Venom From Honeybee Kills Aggressive Breast Cancer On DWN RESEARCH | Dialysis World Nigeria - DWN
Venom From Honeybee Kills Aggressive Breast Cancer On DWN RESEARCH
Date Posted: 11/Sep/2020   Deadline: 11/Sep/2009

Although the honeybee is best known for its role as a pollinator, research out of Western Australia has placed it in the spotlight as a key component in the fight against two aggressive forms of breast cancer.

According to a new study by the Harry Perkins Institute of Medical Research, it has been found that “honeybee venom induces cancer cell death in hard to treat triple-negative breast cancer with minimal effect on healthy cells.”


Dr. Ciara Duffy from the Harry Perkins Institute of Medical Research and The University of Western Australia, used the venom from 312 honeybees and bumblebees in Perth Western Australia, Ireland and England, to test “the effect of the venom on the clinical subtypes of breast cancer, including triple-negative breast cancer, which has limited treatment options,” the study said.

The aim of the research was to investigate both the anti-cancer properties of honeybee venom, and a component compound, melittin, on different types of breast cancer cells, Dr. Duffy said.


What did the study reveal?

Findings, which were published in the international journal Nature Precision Oncology, revealed that triple-negative breast cancer and HER2-enriched breast cancer cells were rapidly destroyed by honeybee venom.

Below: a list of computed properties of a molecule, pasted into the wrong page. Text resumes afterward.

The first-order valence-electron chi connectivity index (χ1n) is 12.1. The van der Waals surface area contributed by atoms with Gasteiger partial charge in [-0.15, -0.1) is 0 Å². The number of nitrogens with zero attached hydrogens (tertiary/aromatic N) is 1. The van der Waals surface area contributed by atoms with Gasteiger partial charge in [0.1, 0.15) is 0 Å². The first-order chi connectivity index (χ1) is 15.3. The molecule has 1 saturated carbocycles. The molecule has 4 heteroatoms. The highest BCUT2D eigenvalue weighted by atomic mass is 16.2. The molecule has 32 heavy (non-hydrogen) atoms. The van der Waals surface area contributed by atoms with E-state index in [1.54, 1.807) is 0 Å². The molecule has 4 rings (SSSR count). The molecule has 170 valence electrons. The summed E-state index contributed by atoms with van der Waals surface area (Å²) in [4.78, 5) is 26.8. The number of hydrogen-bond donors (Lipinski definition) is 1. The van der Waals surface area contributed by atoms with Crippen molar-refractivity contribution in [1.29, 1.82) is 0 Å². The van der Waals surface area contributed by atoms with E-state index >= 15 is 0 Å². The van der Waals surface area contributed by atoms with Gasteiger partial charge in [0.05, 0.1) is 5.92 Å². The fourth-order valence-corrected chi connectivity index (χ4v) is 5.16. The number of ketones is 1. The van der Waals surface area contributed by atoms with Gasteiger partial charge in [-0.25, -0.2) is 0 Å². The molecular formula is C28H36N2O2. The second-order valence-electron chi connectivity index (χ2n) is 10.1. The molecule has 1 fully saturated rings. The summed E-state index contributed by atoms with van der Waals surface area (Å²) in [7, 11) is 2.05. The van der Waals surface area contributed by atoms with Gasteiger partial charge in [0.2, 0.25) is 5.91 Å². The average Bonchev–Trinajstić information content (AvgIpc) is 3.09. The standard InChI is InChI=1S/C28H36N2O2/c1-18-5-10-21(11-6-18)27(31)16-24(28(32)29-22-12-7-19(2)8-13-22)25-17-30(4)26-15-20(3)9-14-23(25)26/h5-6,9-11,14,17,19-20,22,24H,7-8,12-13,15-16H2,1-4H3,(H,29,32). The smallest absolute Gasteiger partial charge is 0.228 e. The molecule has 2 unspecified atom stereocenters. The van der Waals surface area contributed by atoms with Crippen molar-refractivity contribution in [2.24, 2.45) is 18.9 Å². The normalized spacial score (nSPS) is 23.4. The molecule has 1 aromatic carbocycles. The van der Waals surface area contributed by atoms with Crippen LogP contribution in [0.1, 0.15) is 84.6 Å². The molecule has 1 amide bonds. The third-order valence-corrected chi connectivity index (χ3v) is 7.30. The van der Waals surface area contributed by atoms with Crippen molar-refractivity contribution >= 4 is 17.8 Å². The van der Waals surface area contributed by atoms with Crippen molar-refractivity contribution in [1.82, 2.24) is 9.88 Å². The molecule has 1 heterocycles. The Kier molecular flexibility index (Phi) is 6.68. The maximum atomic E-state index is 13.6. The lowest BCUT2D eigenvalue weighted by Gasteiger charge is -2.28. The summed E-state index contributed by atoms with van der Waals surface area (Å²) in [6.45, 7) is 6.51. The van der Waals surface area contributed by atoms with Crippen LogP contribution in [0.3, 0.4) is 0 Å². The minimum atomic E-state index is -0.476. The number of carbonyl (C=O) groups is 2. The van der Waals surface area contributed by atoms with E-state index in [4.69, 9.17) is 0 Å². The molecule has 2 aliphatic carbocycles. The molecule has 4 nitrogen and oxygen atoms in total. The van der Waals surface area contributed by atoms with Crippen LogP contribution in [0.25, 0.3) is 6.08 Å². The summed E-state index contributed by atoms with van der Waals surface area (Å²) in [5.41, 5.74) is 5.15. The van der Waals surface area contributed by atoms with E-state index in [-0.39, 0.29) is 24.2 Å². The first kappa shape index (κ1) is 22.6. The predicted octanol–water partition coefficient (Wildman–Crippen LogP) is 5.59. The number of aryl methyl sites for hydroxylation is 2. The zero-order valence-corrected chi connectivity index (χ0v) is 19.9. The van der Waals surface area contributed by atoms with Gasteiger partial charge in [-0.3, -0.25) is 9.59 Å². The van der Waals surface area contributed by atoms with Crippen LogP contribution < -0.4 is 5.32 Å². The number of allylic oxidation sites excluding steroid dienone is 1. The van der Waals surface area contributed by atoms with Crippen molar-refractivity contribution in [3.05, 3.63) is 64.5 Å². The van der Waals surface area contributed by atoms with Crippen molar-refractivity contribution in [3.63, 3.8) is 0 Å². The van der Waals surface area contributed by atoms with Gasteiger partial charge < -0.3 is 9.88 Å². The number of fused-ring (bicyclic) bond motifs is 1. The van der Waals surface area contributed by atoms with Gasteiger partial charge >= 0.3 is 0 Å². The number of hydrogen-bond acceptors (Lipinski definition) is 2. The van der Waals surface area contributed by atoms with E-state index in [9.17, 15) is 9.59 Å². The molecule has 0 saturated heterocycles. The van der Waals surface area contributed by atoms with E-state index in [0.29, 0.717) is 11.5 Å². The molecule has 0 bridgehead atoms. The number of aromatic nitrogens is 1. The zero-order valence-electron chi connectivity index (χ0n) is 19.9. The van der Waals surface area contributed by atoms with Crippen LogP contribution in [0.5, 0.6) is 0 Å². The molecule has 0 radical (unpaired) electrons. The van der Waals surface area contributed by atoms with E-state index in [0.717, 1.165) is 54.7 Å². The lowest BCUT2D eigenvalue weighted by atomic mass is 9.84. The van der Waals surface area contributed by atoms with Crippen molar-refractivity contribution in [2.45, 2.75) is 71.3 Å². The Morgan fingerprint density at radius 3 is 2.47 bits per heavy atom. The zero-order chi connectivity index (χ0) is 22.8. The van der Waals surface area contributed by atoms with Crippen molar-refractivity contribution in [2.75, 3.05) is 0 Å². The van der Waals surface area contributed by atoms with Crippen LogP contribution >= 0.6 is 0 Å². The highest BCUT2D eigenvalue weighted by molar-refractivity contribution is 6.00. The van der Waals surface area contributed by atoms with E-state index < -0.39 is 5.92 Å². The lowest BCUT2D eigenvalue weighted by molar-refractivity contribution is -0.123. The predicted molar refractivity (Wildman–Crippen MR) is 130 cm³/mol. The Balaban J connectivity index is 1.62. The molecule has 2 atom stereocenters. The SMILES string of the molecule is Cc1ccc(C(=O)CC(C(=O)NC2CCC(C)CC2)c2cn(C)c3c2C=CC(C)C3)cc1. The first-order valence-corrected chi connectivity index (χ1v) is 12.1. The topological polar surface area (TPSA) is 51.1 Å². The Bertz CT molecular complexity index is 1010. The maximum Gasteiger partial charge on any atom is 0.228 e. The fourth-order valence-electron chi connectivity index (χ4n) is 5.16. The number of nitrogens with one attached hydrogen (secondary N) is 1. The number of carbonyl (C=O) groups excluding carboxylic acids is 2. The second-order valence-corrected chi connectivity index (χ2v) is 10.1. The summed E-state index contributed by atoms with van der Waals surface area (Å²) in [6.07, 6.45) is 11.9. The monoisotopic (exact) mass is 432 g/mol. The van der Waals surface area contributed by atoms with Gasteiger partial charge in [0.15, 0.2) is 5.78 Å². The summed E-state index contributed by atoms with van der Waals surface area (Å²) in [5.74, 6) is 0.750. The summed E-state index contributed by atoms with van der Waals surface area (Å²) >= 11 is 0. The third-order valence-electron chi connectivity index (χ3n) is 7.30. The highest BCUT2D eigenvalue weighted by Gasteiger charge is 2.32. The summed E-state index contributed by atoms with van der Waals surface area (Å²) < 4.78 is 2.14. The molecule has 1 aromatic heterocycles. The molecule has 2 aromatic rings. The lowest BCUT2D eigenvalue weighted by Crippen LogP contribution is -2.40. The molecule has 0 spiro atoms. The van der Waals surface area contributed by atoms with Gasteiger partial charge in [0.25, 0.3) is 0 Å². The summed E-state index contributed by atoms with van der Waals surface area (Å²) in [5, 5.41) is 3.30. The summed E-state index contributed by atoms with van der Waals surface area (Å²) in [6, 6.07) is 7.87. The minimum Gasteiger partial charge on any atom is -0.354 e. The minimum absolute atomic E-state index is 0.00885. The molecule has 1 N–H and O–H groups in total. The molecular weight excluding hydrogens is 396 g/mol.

“We found both honeybee venom and melittin significantly, selectively and rapidly reduced the viability of triple-negative breast cancer and HER2-enriched breast cancer cells. The venom was extremely potent,” Dr. Duffy said.

The study revealed that within an hour, melittin can completely destroy cancer cell membranes.

According to the study, another remarkable effect of melittin was its ability, within 20 minutes, “to substantially reduce the chemical messages of cancer cells that are essential to cancer cell growth and cell division.”


Researchers also found that melittin could be reproduced synthetically, “and found that the synthetic product mirrored the majority of the anti-cancer effects of honeybee venom,” Dr. Duffy said.


Could the findings be integrated with existing cancer treatments?


Dr. Duffy tested to see if melittin could be used with existing chemotherapy drugs, and the study found "the combination of melittin and docetaxel was extremely efficient in reducing tumor growth in mice.”




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